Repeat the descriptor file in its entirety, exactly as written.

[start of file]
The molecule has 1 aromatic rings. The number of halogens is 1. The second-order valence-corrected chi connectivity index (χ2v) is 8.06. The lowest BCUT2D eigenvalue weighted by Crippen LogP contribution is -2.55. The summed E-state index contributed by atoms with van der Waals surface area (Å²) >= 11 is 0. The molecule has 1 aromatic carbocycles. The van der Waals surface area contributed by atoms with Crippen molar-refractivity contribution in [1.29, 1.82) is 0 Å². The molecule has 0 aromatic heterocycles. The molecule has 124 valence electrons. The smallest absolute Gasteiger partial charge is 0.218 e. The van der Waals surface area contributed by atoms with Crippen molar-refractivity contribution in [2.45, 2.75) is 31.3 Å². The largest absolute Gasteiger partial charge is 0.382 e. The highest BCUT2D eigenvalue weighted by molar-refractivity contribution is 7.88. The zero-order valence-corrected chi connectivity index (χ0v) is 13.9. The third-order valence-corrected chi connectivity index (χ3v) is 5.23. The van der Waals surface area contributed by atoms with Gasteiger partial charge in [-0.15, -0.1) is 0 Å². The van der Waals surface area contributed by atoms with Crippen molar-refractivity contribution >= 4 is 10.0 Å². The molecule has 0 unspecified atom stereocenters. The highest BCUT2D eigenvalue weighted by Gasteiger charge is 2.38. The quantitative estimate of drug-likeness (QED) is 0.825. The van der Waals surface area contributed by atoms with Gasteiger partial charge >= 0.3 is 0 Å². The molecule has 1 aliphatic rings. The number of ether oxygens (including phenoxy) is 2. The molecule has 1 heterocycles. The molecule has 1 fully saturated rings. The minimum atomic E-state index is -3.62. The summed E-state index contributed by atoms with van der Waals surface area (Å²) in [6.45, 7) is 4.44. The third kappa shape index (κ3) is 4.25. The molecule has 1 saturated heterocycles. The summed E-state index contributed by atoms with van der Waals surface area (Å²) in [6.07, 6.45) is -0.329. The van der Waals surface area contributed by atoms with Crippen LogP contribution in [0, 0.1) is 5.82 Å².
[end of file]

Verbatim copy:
The molecule has 1 aromatic rings. The number of halogens is 1. The second-order valence-corrected chi connectivity index (χ2v) is 8.06. The lowest BCUT2D eigenvalue weighted by Crippen LogP contribution is -2.55. The summed E-state index contributed by atoms with van der Waals surface area (Å²) >= 11 is 0. The molecule has 1 aromatic carbocycles. The van der Waals surface area contributed by atoms with Crippen molar-refractivity contribution in [1.29, 1.82) is 0 Å². The molecule has 0 aromatic heterocycles. The molecule has 124 valence electrons. The smallest absolute Gasteiger partial charge is 0.218 e. The van der Waals surface area contributed by atoms with Crippen molar-refractivity contribution in [2.45, 2.75) is 31.3 Å². The largest absolute Gasteiger partial charge is 0.382 e. The highest BCUT2D eigenvalue weighted by molar-refractivity contribution is 7.88. The zero-order valence-corrected chi connectivity index (χ0v) is 13.9. The third-order valence-corrected chi connectivity index (χ3v) is 5.23. The van der Waals surface area contributed by atoms with Gasteiger partial charge in [-0.15, -0.1) is 0 Å². The van der Waals surface area contributed by atoms with Crippen molar-refractivity contribution >= 4 is 10.0 Å². The molecule has 0 unspecified atom stereocenters. The highest BCUT2D eigenvalue weighted by Gasteiger charge is 2.38. The quantitative estimate of drug-likeness (QED) is 0.825. The van der Waals surface area contributed by atoms with Gasteiger partial charge >= 0.3 is 0 Å². The molecule has 1 aliphatic rings. The number of ether oxygens (including phenoxy) is 2. The molecule has 1 heterocycles. The molecule has 1 fully saturated rings. The minimum atomic E-state index is -3.62. The summed E-state index contributed by atoms with van der Waals surface area (Å²) in [6.45, 7) is 4.44. The third kappa shape index (κ3) is 4.25. The molecule has 1 saturated heterocycles. The summed E-state index contributed by atoms with van der Waals surface area (Å²) in [6.07, 6.45) is -0.329. The van der Waals surface area contributed by atoms with Crippen LogP contribution in [0, 0.1) is 5.82 Å².